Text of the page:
The Tiger Swallowtail caterpillar has an equally diverse diet, as they consume the leaves of plants like:
- Japanese honeysuckle
- Wild cherry
- Phlox, etc.
An interesting fact that I should mention here is that the Tiger Swallowtail ranks as the most polyphagous Lepidoptera out of all 600 species of Swallowtails worldwide. Polyphagia describes some species’ unusual appetite, causing them to eat seemingly without stopping.
In humans, this behavior indicates the presence of an underlying disorder; it is, however, perfectly natural behavior in butterflies and other animal species required to pack on a lot of nutrients fast.
The Tiger Swallowtail caterpillar has only one goal – ingesting as much food as possible as quickly as possible. This will fuel its development, minimizing the time required to pupate and begin the metamorphosis process.
What Plants Attract Tiger Swallowtail Butterfly?
The Tiger Swallowtail seeks 2 types of plants: host plants for the larvae and nectar plants as adult food. The first type includes plants like ash, birch, cottonwood, magnolia, willow, and others. The second type contains milkweed, thistle, phlox, honeysuckle, etc.
These flower preferences will often cause the Tiger Swallowtail to wander around urban areas rich in plant-filled gardens. When it comes to laying eggs, the Tiger Swallowtail will more often seek uninhabited areas farther from urban regions.
How do Tiger Swallowtail Butterflies Reproduce?
Although Tiger Swallowtail males tend to form gatherings near puddles and swamps when feeding, they are rather solitary creatures. Males will fly above the tree rooftops, scanning the area below them in search of females. The courtship occurs in mid-air, with the male forcing the female to land and participate in mating.
Soon after, the female will find an ideal spot to lay its fertilized eggs, one at a time. The butterfly’s life cycle will then undergo the common 4 phases of development:
- Egg – This species’ eggs are perfectly round, light green, and opaque. The female will lay them on several neighboring plants in clutches.
- Larva – The larva is small and brown at first but will change its appearance along the 5 instar phases. The Tiger Swallowtail larva will consume a lot of food during its short life, trying to pack as many nutrients as possible. The caterpillar will go through 5 molting phases over the course of several days, each time growing larger and changing its coloring and pattern along the way. It turns green towards the 4th instar and grows even bigger decoy eyes, which are already visible the moment the caterpillar hatches.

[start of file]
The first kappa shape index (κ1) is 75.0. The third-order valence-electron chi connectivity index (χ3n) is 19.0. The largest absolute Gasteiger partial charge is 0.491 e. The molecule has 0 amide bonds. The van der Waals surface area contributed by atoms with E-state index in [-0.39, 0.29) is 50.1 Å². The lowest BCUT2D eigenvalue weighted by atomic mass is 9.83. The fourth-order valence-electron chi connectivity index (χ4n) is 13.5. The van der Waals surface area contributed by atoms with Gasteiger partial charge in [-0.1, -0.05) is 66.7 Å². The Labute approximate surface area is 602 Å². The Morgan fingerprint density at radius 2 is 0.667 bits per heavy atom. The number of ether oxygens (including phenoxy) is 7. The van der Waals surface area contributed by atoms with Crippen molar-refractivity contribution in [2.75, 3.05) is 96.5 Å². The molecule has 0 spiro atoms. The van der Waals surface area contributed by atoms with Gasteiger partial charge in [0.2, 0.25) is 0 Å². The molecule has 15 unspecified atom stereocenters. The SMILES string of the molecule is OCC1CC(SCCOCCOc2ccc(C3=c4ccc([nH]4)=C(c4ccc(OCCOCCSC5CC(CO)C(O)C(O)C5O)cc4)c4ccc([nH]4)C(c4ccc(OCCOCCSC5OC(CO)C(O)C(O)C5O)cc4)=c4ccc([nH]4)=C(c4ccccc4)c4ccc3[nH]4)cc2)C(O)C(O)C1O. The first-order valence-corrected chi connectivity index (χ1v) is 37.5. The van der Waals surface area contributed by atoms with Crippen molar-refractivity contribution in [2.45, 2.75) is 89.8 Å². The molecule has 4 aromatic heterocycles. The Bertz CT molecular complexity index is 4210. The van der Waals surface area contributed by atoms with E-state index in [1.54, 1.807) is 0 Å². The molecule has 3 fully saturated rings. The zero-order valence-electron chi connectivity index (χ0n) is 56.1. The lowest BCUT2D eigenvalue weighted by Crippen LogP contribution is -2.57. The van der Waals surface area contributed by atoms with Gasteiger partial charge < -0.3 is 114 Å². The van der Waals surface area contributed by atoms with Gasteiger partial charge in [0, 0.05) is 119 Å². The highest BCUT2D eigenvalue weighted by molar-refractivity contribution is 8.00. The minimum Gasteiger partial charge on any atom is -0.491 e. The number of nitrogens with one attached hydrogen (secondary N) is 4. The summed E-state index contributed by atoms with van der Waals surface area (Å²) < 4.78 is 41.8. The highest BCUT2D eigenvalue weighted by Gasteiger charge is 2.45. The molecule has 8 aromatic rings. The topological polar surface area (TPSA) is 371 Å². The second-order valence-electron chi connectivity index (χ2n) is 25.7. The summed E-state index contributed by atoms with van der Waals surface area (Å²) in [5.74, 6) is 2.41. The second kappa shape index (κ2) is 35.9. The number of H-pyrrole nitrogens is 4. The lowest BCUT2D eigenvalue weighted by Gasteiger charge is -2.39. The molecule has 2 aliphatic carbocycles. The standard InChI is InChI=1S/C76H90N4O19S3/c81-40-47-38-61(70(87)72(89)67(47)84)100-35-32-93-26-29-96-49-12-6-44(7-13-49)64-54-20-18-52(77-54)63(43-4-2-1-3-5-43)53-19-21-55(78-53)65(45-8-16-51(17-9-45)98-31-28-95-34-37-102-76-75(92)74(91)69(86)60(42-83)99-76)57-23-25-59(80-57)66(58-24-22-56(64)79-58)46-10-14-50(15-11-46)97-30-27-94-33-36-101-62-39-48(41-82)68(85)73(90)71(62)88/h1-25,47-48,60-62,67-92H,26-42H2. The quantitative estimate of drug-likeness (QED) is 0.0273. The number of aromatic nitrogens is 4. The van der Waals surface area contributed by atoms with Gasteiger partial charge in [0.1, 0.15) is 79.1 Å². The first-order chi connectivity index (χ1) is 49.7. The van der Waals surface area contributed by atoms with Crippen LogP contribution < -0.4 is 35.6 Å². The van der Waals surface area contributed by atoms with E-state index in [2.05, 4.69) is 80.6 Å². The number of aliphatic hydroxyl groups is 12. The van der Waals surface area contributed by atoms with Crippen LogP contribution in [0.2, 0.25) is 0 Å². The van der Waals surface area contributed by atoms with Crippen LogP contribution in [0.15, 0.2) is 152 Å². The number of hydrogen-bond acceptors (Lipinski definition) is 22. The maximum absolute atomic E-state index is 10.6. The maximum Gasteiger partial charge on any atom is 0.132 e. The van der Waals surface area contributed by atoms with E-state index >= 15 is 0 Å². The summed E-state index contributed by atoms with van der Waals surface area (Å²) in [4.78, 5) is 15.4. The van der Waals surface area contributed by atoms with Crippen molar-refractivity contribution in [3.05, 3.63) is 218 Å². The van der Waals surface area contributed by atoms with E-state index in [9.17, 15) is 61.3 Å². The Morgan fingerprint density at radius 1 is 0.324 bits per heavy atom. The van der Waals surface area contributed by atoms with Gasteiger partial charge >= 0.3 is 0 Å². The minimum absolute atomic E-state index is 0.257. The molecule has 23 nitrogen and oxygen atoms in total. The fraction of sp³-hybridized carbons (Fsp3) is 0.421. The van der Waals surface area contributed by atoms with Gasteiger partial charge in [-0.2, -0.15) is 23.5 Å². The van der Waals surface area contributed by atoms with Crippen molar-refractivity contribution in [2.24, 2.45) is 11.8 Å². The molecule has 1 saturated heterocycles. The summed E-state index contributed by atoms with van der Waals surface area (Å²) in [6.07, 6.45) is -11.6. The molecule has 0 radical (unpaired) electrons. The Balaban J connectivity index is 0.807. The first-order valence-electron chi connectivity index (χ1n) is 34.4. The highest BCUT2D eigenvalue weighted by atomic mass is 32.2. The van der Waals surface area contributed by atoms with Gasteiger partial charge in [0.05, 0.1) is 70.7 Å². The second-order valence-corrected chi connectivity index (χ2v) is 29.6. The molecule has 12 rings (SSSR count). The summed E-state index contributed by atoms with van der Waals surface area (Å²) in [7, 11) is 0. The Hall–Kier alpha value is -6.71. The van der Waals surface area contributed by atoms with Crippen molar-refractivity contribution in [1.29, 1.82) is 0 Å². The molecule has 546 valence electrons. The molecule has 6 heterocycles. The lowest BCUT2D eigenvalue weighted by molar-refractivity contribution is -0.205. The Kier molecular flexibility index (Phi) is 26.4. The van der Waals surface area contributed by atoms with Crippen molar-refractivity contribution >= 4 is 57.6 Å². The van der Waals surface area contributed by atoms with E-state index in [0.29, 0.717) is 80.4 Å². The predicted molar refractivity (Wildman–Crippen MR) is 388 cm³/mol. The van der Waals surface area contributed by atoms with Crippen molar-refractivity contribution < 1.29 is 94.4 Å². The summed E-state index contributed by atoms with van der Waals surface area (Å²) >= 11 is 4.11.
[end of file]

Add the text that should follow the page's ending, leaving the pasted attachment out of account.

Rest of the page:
- Pupa – The larva will turn into a pupa following the 5th instar, which you can find hanging from branches or stuck on tree bark. The caterpillar will always choose a strategic place to pupate since its pupa is green with brown patterns or completely brown with wood-like coloration. This coloring renders the chrysalis nearly invisible when attached to tree bark.
- Adult – The adult butterfly emerges from the chrysalis 10 to 20 days later, except in overwintering species, where the pupa remains dormant several months throughout the cold season. As soon as the butterfly is apt to fly, it will take off in search of food and viable mates. The adult Tiger Swallowtail will become sexually mature within a couple of days.
Where do Tiger Swallowtail Butterflies Lay Their Eggs?
The Tiger Swallowtail females lay their eggs on a variety of host plants like birch, cottonwood, willow, or phlox, among many others. These plants will provide the Tiger Swallowtail larvae with plenty of food upon hatching, lowering the time the caterpillar needs to pupate.
This strategy is key for minimizing the impact of natural predation and preparing the pupa for the cold season in overwintering species. This behavior also explains the larvae’s polyphagia, leading to a feeding frenzy throughout its 5-stage life.
Are Tiger Swallowtail Butterflies Rare?
Eastern Tiger Swallowtails are rather common throughout the Easter area of North America and neighboring regions. Its overwintering behavior, somewhat stable environment, and adaptability to human presence allowed this species to remain strong over the years.